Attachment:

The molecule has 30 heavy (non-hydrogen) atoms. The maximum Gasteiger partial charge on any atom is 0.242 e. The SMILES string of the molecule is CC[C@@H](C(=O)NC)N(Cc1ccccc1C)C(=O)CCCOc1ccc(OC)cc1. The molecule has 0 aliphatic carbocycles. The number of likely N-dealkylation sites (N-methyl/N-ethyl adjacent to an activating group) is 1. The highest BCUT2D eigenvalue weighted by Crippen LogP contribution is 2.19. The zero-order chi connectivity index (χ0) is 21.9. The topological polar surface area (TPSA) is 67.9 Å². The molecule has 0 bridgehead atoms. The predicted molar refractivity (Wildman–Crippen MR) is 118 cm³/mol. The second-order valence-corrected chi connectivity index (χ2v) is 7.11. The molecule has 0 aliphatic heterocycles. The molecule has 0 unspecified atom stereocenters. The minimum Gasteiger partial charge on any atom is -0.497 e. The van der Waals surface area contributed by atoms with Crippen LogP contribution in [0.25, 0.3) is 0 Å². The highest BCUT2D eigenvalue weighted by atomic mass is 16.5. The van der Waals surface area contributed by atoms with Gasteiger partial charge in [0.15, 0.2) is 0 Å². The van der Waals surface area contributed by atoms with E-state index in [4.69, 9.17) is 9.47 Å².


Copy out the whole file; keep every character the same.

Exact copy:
The molecule has 30 heavy (non-hydrogen) atoms. The maximum Gasteiger partial charge on any atom is 0.242 e. The SMILES string of the molecule is CC[C@@H](C(=O)NC)N(Cc1ccccc1C)C(=O)CCCOc1ccc(OC)cc1. The molecule has 0 aliphatic carbocycles. The number of likely N-dealkylation sites (N-methyl/N-ethyl adjacent to an activating group) is 1. The highest BCUT2D eigenvalue weighted by Crippen LogP contribution is 2.19. The zero-order chi connectivity index (χ0) is 21.9. The topological polar surface area (TPSA) is 67.9 Å². The molecule has 0 bridgehead atoms. The predicted molar refractivity (Wildman–Crippen MR) is 118 cm³/mol. The second-order valence-corrected chi connectivity index (χ2v) is 7.11. The molecule has 0 aliphatic heterocycles. The molecule has 0 unspecified atom stereocenters. The minimum Gasteiger partial charge on any atom is -0.497 e. The van der Waals surface area contributed by atoms with Crippen LogP contribution in [0.25, 0.3) is 0 Å². The highest BCUT2D eigenvalue weighted by atomic mass is 16.5. The van der Waals surface area contributed by atoms with Gasteiger partial charge in [0.15, 0.2) is 0 Å². The van der Waals surface area contributed by atoms with E-state index in [4.69, 9.17) is 9.47 Å².